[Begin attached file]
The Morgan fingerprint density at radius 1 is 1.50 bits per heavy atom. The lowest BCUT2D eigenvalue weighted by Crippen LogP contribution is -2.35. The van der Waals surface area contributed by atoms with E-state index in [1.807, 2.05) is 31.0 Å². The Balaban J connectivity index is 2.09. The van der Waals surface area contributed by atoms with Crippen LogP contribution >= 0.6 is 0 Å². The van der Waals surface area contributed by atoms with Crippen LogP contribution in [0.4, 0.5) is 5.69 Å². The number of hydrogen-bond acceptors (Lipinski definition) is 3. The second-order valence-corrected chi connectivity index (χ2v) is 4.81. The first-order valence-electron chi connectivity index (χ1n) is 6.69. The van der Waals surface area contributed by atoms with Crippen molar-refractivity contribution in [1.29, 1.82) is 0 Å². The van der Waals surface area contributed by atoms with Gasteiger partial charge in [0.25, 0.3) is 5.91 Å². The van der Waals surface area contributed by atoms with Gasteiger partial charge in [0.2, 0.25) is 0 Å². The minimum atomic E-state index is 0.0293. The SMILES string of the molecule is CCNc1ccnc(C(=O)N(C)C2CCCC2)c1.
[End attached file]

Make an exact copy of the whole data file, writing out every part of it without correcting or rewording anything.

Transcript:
The Morgan fingerprint density at radius 1 is 1.50 bits per heavy atom. The lowest BCUT2D eigenvalue weighted by Crippen LogP contribution is -2.35. The van der Waals surface area contributed by atoms with E-state index in [1.807, 2.05) is 31.0 Å². The Balaban J connectivity index is 2.09. The van der Waals surface area contributed by atoms with Crippen LogP contribution >= 0.6 is 0 Å². The van der Waals surface area contributed by atoms with Crippen LogP contribution in [0.4, 0.5) is 5.69 Å². The number of hydrogen-bond acceptors (Lipinski definition) is 3. The second-order valence-corrected chi connectivity index (χ2v) is 4.81. The first-order valence-electron chi connectivity index (χ1n) is 6.69. The van der Waals surface area contributed by atoms with Crippen molar-refractivity contribution in [1.29, 1.82) is 0 Å². The van der Waals surface area contributed by atoms with Gasteiger partial charge in [0.25, 0.3) is 5.91 Å². The van der Waals surface area contributed by atoms with Gasteiger partial charge in [0.2, 0.25) is 0 Å². The minimum atomic E-state index is 0.0293. The SMILES string of the molecule is CCNc1ccnc(C(=O)N(C)C2CCCC2)c1.